A trio improv session more or less in the lineage of the European free jazz stylings of the last few decades (often shorthanded as "efi") but informed as well by the post-AMM practices of the last 15. This can make for an uneasy mix no matter how accomplished the musicians. The listener versed in both styles may impatiently ask, "One or the other!" Yet by attempting to walk this troublesome path, it's possible to stumble across areas that seem fresh for precisely that oil and water reason. It doesn't happen consistently here but does peek in from the underbrush.
Duplant is more often heard as a bassist and is accomplished in both electro-acoustic improvisation and the quiet score-generated music akin to the Wandelweiser folk. Here, he deploys toy drums and percussion, accompanied by Wadham (inside and outside piano) and Lenglet (acoustic guitar with objects). One has the impression he's the reining-in force when matters threaten to get, in Radu Malfatti's immortal phrase, "too gabby". When, by virtue of his actions or otherwise, things gel and no one feels compelled to fill every existent space, the music becomes quite attractive, as occurs through much of the second track. It's full but there's an interesting structure created by the iterated piano string strummings, guitar scrapes and block taps that sends the piece hurtling along. Whether or not the music box playing "Somewhere, My Love" adds or subtracts to the proceedings is up to the listener to decide. For these ears...not good.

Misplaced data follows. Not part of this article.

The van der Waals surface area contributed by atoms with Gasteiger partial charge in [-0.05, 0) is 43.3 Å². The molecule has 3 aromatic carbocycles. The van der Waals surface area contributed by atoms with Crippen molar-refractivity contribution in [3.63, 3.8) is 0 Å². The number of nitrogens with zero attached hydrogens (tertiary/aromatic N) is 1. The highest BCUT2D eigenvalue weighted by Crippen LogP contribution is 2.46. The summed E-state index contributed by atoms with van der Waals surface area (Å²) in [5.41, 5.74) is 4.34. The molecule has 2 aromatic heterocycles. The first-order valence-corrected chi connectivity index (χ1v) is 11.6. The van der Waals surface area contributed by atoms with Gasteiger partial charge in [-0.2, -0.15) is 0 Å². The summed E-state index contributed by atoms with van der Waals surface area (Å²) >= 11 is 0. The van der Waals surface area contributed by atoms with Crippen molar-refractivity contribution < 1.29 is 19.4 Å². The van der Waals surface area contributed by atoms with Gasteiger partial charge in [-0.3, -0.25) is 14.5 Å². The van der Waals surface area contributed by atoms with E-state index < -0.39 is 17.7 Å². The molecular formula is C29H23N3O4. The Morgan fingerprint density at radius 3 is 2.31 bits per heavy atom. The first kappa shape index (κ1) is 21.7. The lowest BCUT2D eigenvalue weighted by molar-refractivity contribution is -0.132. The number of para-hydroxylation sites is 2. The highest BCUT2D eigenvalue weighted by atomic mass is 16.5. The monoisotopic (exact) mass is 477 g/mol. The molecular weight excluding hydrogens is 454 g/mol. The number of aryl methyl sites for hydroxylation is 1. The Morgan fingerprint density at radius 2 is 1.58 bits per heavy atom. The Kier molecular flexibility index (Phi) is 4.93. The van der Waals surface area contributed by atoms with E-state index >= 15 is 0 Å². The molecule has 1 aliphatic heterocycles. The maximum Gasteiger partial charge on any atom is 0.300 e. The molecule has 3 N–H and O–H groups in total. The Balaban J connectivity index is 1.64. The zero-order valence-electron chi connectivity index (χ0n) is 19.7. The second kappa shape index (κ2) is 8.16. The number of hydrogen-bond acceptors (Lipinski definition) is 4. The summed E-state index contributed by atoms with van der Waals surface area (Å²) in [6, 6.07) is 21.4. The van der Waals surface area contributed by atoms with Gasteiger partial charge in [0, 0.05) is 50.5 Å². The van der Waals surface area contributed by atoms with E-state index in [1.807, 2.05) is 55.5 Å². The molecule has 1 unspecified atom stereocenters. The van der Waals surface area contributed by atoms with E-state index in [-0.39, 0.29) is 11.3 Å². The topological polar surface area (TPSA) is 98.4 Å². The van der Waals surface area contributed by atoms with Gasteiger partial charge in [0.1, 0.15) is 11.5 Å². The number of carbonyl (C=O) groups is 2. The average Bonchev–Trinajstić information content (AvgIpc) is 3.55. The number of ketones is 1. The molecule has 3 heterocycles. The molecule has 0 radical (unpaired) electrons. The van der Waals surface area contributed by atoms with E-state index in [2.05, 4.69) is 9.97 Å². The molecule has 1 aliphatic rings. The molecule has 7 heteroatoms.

The third cut, "le tigre aussi a besoin de sommeil", suffers from meandering gabbiness in spades, a chattering flux with all three occupying a similar timbral area of their instruments, overly insistent, falling back on far too many free improv clichés. Derek Bailey would have winced. The final track is better, Wadham taking the lead, channeling Paul Bley somewhat, Duplant and Lenglet assuming quasi-traditional roles as colorists/accompanists. It works quite well on its own merits, though I can't help but wish the trio would push things more; that is, not push things so much.
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